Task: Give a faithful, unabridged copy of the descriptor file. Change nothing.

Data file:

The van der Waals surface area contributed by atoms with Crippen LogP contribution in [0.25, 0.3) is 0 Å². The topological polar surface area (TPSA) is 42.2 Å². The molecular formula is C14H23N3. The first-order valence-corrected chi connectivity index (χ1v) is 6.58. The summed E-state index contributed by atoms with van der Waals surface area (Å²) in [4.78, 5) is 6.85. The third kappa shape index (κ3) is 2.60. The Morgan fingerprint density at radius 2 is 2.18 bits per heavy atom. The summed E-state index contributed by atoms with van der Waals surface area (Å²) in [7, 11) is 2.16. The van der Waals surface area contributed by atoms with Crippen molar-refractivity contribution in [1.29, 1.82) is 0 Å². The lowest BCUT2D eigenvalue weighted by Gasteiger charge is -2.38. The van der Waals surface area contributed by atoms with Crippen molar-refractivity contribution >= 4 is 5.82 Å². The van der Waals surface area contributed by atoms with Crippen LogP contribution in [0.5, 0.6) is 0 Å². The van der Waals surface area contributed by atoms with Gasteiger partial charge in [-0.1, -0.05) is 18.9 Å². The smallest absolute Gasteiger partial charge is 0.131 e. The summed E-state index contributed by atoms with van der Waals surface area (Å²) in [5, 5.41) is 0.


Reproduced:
The van der Waals surface area contributed by atoms with Crippen LogP contribution in [0.25, 0.3) is 0 Å². The topological polar surface area (TPSA) is 42.2 Å². The molecular formula is C14H23N3. The first-order valence-corrected chi connectivity index (χ1v) is 6.58. The summed E-state index contributed by atoms with van der Waals surface area (Å²) in [4.78, 5) is 6.85. The third kappa shape index (κ3) is 2.60. The Morgan fingerprint density at radius 2 is 2.18 bits per heavy atom. The summed E-state index contributed by atoms with van der Waals surface area (Å²) in [7, 11) is 2.16. The van der Waals surface area contributed by atoms with Crippen molar-refractivity contribution in [1.29, 1.82) is 0 Å². The lowest BCUT2D eigenvalue weighted by Gasteiger charge is -2.38. The van der Waals surface area contributed by atoms with Crippen molar-refractivity contribution >= 4 is 5.82 Å². The van der Waals surface area contributed by atoms with Crippen LogP contribution in [0.5, 0.6) is 0 Å². The van der Waals surface area contributed by atoms with Gasteiger partial charge in [-0.1, -0.05) is 18.9 Å². The smallest absolute Gasteiger partial charge is 0.131 e. The summed E-state index contributed by atoms with van der Waals surface area (Å²) in [5, 5.41) is 0.